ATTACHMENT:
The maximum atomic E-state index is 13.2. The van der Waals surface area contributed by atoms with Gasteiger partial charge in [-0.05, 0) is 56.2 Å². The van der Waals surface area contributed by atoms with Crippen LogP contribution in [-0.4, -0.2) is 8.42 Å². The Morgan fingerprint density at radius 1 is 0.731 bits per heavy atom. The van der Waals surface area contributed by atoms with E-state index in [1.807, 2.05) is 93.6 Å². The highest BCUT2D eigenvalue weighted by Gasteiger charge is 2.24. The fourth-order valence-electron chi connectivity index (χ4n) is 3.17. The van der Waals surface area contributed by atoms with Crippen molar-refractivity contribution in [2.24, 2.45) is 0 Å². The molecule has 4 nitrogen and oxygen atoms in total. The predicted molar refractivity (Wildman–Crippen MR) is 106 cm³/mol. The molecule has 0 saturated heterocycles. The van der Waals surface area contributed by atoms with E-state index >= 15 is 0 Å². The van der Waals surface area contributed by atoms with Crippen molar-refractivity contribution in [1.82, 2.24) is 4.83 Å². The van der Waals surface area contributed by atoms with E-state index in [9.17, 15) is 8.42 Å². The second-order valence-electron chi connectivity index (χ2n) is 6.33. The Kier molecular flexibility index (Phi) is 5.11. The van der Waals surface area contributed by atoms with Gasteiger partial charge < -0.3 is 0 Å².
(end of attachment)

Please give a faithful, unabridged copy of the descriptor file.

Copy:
The maximum atomic E-state index is 13.2. The van der Waals surface area contributed by atoms with Gasteiger partial charge in [-0.05, 0) is 56.2 Å². The van der Waals surface area contributed by atoms with Crippen LogP contribution in [-0.4, -0.2) is 8.42 Å². The Morgan fingerprint density at radius 1 is 0.731 bits per heavy atom. The van der Waals surface area contributed by atoms with E-state index in [1.807, 2.05) is 93.6 Å². The highest BCUT2D eigenvalue weighted by Gasteiger charge is 2.24. The fourth-order valence-electron chi connectivity index (χ4n) is 3.17. The van der Waals surface area contributed by atoms with Crippen molar-refractivity contribution in [2.24, 2.45) is 0 Å². The molecule has 4 nitrogen and oxygen atoms in total. The predicted molar refractivity (Wildman–Crippen MR) is 106 cm³/mol. The molecule has 0 saturated heterocycles. The van der Waals surface area contributed by atoms with E-state index >= 15 is 0 Å². The van der Waals surface area contributed by atoms with Crippen molar-refractivity contribution in [1.82, 2.24) is 4.83 Å². The van der Waals surface area contributed by atoms with E-state index in [9.17, 15) is 8.42 Å². The second-order valence-electron chi connectivity index (χ2n) is 6.33. The Kier molecular flexibility index (Phi) is 5.11. The van der Waals surface area contributed by atoms with Gasteiger partial charge < -0.3 is 0 Å².